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The Relationship of the United States with Germany

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Flag of Germany

Flag of Germany

Photo: Getty/Li

Early Immigration:

Different waves of German immigration to the U.S. resulted in German immigrants becoming one of the largest ethnic groups in the US. Starting in the late 1600's, Germans immigrated to the U.S. and established their own communities such as Germantown near Philadelphia in 1683. Germans came to the US for various reasons including economic hardship. Nearly a million Germans immigrated to the U.S. in the aftermath of the German Revolution in the 1840s.

World War I:

At the beginning of the World War I, the U.S. declared its neutrality but soon changed positions after Germany began its unlimited submarine warfare. This phase of the war led to the sinking of various American and European vessels, among them the Lusitania which carried about a thousand passengers including 100 Americans. America officially entered the conflict against the Germans in a war which ended in 1919 with Germany's loss and the signing of the Treaty of Versailles.

Jewish Persecution:

Tensions resurfaced when Hitler starting targeting the Jewish population which eventually escalated into the holocaust. Trade agreements between the United States and Germany were eventually revoked and the American ambassador recalled in 1938. However some critics state that, due to the isolationist tendency of the U.S. politics at the time, America did not take sufficient steps to prevent Hitler's rise and the persecution of Jews.

World War II:

As in World War I, the U.S. initially took a neutral position. In the early phase of the war, the U.S. enacted a trade embargo against all the warring nations and this isolationist position did not change until the fall of France and the real prospect of the fall of Britain when the United States began supplying weapons to the anti-German side. Tensions escalated when the United States began sending warships to protect weapon supplies, which eventually fell under attack from German submarines. After Pearl Harbor, the United States officially entered the war which ended with the surrender of Germany in 1945.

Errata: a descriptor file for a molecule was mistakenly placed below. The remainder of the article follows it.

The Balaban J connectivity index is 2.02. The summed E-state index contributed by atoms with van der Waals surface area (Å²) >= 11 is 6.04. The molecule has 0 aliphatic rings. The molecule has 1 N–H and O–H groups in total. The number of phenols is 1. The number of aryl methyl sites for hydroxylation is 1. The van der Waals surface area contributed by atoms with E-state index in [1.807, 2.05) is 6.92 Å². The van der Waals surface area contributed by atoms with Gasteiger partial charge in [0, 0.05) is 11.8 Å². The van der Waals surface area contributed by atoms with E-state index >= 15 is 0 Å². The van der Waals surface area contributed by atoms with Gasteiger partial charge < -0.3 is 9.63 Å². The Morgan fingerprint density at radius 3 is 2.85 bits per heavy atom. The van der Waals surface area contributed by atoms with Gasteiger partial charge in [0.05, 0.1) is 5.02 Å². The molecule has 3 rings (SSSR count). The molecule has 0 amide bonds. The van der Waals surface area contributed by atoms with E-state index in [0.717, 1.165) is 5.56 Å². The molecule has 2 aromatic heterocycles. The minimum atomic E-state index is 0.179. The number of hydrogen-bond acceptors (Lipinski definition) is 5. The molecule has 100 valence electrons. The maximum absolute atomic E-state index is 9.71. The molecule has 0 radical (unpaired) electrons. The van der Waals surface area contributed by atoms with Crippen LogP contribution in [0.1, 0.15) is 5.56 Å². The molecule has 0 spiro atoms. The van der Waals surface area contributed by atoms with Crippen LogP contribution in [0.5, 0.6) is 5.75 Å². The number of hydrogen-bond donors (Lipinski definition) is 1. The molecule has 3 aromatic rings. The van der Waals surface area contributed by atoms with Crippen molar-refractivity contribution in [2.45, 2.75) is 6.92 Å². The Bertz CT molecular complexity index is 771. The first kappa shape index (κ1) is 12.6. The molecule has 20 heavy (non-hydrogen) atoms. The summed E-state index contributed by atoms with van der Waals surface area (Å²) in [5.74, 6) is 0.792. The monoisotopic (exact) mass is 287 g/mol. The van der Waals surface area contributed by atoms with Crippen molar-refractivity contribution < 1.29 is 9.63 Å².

Split Germany:

The end of World War II saw Germany occupied by France, the United States, the United Kingdom, and the Soviet Union. Eventually the Soviets controlled the eastern German Democratic Republic and the Americans and western allies supported the western Federal Republic of Germany, both established in 1949. Cold war rivalry between the two superpowers dictated the realities in Germany. U.S. aid to Western Germany was characterized by the Marshall Plan, which helped rebuild German infrastructure and economy and provided incentives for Western Germany, among others European countries to remain in the anti-Soviet bloc.

Split Berlin:

The city of Berlin (in the eastern part of Germany) was also divided between eastern and western powers. The Berlin Wall became a physical symbol of both the Cold War and the Iron Curtain.

Reunification:

Competition between the two German halves remained in place until the collapse of the Soviet Union and the fall of the Berlin Wall in 1989. The reunified of Germany re-established its capital in Berlin.

Current Relations:

The Marshall Plan and U.S. troop presence in Germany has left a legacy of cooperation between both nations, politically, economically, and militarily. Although both countries have had recent disagreements on foreign policy, especially with the U.S.-led invasion of Iraq, relations remained favorable overall, especially with the election of pro-American politician Angela Merkel.

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